For the past 34 years, the London-based research organisation, Latin America Bureau, has published groundbreaking books on Latin American issues and spread awareness through events such as lectures and workshops. Speaking to me from her home in Clun, Shropshire, chair of LAB, Sue Branford, tells me more about the organisation.
Sue Branford, Chair of LAB since 2003
Having been a member of LAB almost since its inception, and led the organisation since 2003, no-one knows LAB, or indeed the continent it represents, better than Branford. She has visited every Latin American country and most of the Caribbean islands. While working freelance for the Guardian and the Financial Times, she lived in Sao Paulo, Brazil throughout the 1970s, and returned for brief spells in later decades. She is fluent in Portuguese and speaks good Spanish.
She tells me how LAB was created, in 1977, by a group of writers, journalists and activists shocked by the military dictatorships of the likes of Pinochet, Videla in Argentina and Stroessner in Paraguay. During Videla’s ‘Dirty War’ in Argentina from 1976 to 1983 it is estimated some 20,000 people disappeared; human rights groups claim the figure is closer to 30,000.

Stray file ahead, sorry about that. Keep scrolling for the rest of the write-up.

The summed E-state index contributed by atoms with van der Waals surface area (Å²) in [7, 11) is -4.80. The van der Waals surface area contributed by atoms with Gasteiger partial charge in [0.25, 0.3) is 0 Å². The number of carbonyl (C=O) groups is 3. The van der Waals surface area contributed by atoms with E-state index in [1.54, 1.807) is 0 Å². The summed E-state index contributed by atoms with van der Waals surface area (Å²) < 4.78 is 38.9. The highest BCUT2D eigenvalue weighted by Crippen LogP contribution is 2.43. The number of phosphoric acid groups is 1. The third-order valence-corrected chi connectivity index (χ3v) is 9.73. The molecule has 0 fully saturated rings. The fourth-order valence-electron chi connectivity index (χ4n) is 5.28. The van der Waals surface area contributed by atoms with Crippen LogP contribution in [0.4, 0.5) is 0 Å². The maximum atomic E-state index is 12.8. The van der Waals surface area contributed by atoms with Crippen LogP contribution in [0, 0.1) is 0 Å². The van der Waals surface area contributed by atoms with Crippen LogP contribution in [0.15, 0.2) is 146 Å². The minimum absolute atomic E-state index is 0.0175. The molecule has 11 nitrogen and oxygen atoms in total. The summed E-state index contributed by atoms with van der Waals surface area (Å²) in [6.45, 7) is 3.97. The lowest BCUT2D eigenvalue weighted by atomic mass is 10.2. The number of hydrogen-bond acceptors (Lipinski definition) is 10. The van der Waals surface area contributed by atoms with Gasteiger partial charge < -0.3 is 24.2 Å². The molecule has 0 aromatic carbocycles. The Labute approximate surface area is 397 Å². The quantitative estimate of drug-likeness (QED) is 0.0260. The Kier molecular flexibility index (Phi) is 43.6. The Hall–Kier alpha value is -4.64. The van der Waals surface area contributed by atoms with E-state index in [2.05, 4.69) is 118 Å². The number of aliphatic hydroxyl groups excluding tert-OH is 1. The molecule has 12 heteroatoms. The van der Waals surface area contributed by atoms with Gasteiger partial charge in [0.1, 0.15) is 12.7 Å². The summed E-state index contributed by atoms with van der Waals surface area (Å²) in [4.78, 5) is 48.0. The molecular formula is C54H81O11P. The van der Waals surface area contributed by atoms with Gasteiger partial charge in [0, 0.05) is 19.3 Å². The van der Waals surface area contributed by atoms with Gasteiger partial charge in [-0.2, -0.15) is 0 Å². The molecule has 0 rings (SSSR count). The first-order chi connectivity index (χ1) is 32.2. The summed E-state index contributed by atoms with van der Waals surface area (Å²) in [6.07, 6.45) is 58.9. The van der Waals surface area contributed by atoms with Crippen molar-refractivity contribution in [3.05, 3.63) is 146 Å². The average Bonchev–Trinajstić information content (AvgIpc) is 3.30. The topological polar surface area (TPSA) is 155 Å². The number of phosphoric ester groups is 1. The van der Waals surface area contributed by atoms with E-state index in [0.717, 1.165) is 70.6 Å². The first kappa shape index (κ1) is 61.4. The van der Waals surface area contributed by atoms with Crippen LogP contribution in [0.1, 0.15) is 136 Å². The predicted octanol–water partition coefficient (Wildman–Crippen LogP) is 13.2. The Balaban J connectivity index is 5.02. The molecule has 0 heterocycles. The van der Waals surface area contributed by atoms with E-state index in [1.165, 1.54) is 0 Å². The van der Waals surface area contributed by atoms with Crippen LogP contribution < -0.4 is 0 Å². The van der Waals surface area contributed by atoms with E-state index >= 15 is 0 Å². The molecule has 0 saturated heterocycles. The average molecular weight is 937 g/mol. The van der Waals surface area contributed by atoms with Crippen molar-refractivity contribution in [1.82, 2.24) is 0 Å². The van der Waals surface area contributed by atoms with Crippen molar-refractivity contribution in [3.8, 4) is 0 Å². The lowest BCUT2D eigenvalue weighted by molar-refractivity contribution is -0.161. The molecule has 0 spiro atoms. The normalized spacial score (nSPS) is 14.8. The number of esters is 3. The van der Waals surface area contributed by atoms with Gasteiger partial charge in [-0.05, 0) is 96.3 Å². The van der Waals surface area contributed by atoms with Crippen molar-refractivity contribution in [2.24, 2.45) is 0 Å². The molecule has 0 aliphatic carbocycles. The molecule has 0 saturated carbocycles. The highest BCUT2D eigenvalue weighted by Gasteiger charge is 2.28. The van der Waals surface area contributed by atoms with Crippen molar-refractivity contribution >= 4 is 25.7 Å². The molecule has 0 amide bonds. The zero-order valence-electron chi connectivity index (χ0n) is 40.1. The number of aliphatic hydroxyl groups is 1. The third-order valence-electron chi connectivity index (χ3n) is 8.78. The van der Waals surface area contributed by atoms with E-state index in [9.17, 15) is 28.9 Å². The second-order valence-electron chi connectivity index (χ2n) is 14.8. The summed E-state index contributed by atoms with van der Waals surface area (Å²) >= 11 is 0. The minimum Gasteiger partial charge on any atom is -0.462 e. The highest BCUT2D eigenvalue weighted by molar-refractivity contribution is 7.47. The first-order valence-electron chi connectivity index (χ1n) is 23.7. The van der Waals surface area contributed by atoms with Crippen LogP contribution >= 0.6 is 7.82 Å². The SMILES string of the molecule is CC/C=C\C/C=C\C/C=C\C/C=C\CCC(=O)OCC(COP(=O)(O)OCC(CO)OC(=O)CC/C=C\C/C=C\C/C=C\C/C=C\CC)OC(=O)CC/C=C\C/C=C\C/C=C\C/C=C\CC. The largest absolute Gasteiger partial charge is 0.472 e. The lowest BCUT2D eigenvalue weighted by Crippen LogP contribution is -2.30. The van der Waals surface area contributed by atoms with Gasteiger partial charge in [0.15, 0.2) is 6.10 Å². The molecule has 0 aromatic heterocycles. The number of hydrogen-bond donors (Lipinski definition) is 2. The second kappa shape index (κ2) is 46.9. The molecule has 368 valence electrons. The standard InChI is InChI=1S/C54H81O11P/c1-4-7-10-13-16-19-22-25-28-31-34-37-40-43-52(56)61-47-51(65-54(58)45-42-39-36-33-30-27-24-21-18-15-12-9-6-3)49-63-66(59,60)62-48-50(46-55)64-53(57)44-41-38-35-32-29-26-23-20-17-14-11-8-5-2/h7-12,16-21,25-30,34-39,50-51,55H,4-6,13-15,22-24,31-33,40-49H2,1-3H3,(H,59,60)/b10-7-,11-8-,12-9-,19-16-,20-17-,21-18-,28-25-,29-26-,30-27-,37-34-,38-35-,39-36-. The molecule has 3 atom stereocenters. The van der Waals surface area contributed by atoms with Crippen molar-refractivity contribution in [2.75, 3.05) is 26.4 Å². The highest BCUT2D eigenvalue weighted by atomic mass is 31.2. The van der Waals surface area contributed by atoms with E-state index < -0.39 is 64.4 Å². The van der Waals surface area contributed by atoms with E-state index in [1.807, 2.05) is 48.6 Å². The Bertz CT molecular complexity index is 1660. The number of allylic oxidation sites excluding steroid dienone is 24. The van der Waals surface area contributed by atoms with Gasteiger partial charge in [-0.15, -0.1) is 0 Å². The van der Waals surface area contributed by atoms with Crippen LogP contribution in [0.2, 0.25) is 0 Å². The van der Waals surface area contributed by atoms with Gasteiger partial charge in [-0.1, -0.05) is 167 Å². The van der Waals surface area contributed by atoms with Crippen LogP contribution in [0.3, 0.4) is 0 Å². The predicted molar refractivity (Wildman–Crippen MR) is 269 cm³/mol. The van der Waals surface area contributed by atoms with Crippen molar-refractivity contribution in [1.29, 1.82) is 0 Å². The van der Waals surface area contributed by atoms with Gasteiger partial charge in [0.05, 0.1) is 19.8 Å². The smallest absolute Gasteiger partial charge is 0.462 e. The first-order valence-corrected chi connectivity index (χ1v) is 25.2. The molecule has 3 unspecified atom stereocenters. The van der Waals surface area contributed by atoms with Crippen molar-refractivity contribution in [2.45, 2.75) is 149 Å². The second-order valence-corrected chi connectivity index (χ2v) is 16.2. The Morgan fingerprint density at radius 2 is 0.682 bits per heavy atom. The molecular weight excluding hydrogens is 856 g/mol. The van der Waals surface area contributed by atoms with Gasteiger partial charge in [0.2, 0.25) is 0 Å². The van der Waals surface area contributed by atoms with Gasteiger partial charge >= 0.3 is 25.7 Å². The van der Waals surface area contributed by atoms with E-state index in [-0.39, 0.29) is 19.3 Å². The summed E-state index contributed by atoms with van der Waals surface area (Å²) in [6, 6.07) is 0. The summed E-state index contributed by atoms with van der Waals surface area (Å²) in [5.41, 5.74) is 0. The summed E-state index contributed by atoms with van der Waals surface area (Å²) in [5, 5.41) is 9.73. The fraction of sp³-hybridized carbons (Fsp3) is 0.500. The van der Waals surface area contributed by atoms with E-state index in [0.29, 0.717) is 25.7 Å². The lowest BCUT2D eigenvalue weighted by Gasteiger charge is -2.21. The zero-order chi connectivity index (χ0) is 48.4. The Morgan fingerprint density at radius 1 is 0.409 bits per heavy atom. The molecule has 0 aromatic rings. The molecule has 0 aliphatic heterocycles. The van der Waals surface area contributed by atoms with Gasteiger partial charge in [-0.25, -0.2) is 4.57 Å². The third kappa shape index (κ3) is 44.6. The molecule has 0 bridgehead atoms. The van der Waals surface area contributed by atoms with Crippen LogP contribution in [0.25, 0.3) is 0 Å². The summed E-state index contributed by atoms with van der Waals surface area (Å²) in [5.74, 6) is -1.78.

Pinochet with his henchmen in the 1970s
“There was very much a feeling that we ought to show solidarity here in Britain with those suffering repression and disappearances in Latin America”, Branford enthuses. “There was a real surge of interest in Latin America after Pinochet’s military coup in Chile in 1973. Many refugees came over from Chile to escape the repression. Many countries in Latin America were under military dictatorships around that time, Argentina, Brazil, Paraguay, Uruguay, and Bolivia. Stories were beginning to be told of the horrors of these military dictatorships and the work being done in Latin America to mobilise against them was starting to echo around the world. We thought that needed more publicity. That’s where it all started from.” Continue reading